5. Intrinsic to poetic knowledge is music. And again Berman tells us the adolescents at risk he saw in some schools had a certain aura or fog, something he thinks it is depression. If poetic knowledge is passive, not all passivity is poetic. Precisely the students described by Berman are deprived of leisure, have no experiences of beauty or truth, their ability to be motivated is crippled since they have no models worth of imitating, they have no reality that MOVES them to desire or love. On page 17 of Poetic Knowledge we read:

But to love rightly is to love what is orderly and beautiful in an educated and disciplined way...for the object of education is to teach us to love what is beautiful.

6. Now I also understand that modern education comes from the sophists tradition, it is education driven by marketplace, as Taylor calls it. It is the postmodern view of nothing being right or wrong, if the sophist gets paid by a client, he will defend "his truth". Nowadays, corporations are united by their Darwinian survival of the fittest, and they do not operate by the love of their trade, country where they operate, founders, workers... Roger Schank in his blog Education Outrage, writes about the love for trains and transportation that the males in his family have had for generations. This love is what he saw in his son and he then told him to get a degree on "subways". He recognized this type of knowledge experienced by his son as a good trampoline to choose studies and eventually a profession, instead of presenting him with the best paid jobs to motivate him to study something that will lead to one of those. I venture to say he is not a person who just knows about trains, as the musician who can truly play music, or the doctor who can treat the whole person.

Third rabbit trail. Talking to my husband about this we concluded that there is no action worth pursuing if there is no true leisure where that idea formed. The end of education in the Traditional Model is seen as the practice and exercise of virtue, which forms a good character in us. (Faith, I can't help it, again Mason :) Back to the music, poetic knowledge is learning by imitation, as music imitates anger, gentleness, courage, etc. We have a book, The Farewell Symphony, that presents this to children. Of course it is not EXPERIENCING IT, such as Brandy's children listening to her play the piano, that is the REAL THING, but the book is precious and one of my girls favorite against my predictions.

7. Poetic Knowledge is aesthetic, enjoyed by its own sake. It is a delightful contemplation done by the whole person. I like Taylor's simile of it as a path or winding road with detours versus the superhighway of modern education.

8. Page 33 has also a beautiful passage to remember:

He (the student) learns not by means of spoken words, but by means of the realities themselves and his senses...hence I do not teach even such a one, although I speak what is true. For he is taught not by my words but by the Realities themselves made manifest to him by God revealing them to his inner self.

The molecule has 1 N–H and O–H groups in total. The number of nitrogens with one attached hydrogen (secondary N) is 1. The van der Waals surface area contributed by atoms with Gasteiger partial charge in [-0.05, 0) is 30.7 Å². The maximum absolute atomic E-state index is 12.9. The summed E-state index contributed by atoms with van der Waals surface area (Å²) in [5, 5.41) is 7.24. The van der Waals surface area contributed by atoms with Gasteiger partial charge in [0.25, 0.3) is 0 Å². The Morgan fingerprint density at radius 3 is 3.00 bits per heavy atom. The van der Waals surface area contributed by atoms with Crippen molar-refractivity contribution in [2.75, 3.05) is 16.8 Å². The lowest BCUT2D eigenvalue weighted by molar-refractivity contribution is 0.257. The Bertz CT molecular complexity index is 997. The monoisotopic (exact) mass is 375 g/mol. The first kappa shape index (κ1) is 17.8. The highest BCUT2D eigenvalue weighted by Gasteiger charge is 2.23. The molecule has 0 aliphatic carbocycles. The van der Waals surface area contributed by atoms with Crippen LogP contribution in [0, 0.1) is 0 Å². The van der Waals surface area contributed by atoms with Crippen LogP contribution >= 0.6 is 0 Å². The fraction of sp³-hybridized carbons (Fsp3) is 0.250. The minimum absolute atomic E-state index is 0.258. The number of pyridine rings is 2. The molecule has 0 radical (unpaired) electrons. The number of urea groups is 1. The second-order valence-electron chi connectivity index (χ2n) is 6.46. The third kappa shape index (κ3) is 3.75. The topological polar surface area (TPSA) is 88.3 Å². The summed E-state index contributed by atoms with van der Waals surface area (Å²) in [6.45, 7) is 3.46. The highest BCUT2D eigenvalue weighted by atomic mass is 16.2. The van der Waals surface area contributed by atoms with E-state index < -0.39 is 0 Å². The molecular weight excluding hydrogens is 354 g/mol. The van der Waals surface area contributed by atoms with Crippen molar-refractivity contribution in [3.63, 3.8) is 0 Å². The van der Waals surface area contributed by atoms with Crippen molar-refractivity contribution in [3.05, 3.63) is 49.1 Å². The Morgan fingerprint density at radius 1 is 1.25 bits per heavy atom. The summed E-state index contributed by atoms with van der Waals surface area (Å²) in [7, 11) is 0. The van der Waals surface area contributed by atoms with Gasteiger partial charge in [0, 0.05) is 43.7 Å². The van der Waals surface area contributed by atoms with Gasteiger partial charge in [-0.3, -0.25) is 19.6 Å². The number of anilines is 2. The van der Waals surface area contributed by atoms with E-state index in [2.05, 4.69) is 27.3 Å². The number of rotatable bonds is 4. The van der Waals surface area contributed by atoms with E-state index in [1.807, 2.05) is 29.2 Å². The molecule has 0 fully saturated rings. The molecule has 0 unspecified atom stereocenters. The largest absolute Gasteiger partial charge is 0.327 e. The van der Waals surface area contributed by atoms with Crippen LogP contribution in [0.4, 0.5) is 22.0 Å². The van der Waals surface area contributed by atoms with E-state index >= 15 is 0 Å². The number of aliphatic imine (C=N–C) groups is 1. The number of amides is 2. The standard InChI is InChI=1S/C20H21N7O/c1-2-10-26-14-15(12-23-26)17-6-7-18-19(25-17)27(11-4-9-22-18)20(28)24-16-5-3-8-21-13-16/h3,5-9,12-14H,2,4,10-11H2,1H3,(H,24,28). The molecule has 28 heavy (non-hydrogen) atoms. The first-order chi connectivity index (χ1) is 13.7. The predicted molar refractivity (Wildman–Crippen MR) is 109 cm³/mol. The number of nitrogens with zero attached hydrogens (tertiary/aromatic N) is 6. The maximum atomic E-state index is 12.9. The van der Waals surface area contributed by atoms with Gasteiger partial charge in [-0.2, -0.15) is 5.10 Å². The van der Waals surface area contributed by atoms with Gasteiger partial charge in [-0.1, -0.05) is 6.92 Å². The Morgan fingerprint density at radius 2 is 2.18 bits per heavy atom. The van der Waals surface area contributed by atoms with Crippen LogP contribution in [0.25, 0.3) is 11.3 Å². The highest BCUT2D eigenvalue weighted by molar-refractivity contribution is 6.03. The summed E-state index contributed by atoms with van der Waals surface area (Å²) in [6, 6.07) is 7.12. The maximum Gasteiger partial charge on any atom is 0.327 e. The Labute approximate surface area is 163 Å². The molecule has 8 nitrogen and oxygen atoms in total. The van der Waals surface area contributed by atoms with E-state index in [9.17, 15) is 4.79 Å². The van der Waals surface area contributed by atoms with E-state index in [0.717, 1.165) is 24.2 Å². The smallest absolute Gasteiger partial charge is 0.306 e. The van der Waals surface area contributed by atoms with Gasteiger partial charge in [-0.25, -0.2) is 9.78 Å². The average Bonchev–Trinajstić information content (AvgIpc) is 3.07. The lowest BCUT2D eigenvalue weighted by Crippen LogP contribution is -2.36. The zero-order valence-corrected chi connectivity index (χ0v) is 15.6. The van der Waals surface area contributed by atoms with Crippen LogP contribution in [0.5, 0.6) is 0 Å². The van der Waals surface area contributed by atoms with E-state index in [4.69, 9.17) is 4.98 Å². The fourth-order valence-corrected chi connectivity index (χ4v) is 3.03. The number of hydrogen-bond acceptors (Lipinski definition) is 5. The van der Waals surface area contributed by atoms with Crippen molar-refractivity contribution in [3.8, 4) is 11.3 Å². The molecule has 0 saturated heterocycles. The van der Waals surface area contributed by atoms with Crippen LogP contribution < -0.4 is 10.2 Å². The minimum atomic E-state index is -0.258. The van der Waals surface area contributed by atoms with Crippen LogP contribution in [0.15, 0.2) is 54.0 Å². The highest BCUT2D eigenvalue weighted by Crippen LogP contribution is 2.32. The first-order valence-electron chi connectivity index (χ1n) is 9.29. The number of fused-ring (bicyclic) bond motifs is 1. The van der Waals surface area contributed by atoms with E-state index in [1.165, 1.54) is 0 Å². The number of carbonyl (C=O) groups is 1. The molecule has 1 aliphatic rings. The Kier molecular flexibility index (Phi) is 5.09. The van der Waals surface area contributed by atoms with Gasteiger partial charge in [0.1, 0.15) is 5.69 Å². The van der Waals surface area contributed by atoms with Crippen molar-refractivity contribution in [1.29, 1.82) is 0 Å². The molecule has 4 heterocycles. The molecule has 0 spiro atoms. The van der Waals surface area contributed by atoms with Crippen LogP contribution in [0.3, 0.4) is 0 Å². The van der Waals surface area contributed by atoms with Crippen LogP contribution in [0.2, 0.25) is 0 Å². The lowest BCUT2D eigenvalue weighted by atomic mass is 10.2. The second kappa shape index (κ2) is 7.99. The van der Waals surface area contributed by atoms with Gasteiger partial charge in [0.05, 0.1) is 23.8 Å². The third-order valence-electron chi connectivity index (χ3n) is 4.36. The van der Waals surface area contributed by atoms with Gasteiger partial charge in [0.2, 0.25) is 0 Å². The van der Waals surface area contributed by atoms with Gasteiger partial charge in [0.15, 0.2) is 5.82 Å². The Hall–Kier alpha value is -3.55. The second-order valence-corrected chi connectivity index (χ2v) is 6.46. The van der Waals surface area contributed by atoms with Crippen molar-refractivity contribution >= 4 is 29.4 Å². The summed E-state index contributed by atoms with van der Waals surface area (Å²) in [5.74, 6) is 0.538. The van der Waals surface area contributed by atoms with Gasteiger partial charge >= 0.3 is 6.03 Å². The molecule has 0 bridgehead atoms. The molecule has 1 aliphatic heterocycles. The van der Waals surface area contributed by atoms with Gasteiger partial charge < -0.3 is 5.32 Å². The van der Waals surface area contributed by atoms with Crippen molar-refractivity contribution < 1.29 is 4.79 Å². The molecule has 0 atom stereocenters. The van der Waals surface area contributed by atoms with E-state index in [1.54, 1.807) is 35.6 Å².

May this be the reason also why CM told us to be in touch with the real thing, and leave the words and abstractions for when they are older? (I have no cure, haven't I?)

And this part which I have to write in paper and carve in my heart: TO LISTEN is not only the first disposition for learning anything, it is also a poetic disposition, state of leisure prior to activity.

Did anyone think hear about Romans 10:17, faith comes by hearing?

9. A poetic response is that of disinterested pleasure, not connected to animal needs or utility, as in PLAY and opposed to the educational toys and learning games of today. Before I even read the words educational toys, I already wrote learning games. It was easy to see the contrast between this way of seeing play in the poetic knowledge and play of today. The first is initiated spontaneously by the person, the second is artificially extracted and controlled and analyzed. 

Fourth rabbit trail. I remember my teaching days where children in kinder went to centers or stations. Alarmed by the freedom of the play on those, first they eliminated the centers such as the kitchen or home one, the Lego station was called math, or exploring spatial concepts, something scientific. Books, paper and markers were present in all the stations as to force them upon the children and avoid them "wasting time" by simply playing. Then it became a must that the children had a card to check in the center and out, a paper that was proof of their accomplishments at play time. They were called work stations, and poor children, now I see how sad it was we treated them as workers in a factory.

The rest of the second chapter goes in detail defining what knowledge, perception, and cognition are in the Socratic-Aristotelian-Thomistic tradition. It tells us about how Aristotle reconciles Plato's dichotomy between the body and soul. And defines the spiritual power called the will or loving will as the activity of passivity. A will that draws us to things more than discursive systems of thoughts. I would describe the last twenty pages of the chapter as difficult. They were very technical. Taylor says he will use reason or rational knowledge (I forgot how he words this) to define poetic knowledge, and that he is just describing what Aquinas said, not questioning its validity, in order to help us to understand commentaries on the concepts of connatural knowledge and knowledge by intentionality.  He speaks of Jacques Maritain and Joseph Pieper, and how the third chapter will pave us the way to understand these two philosophers.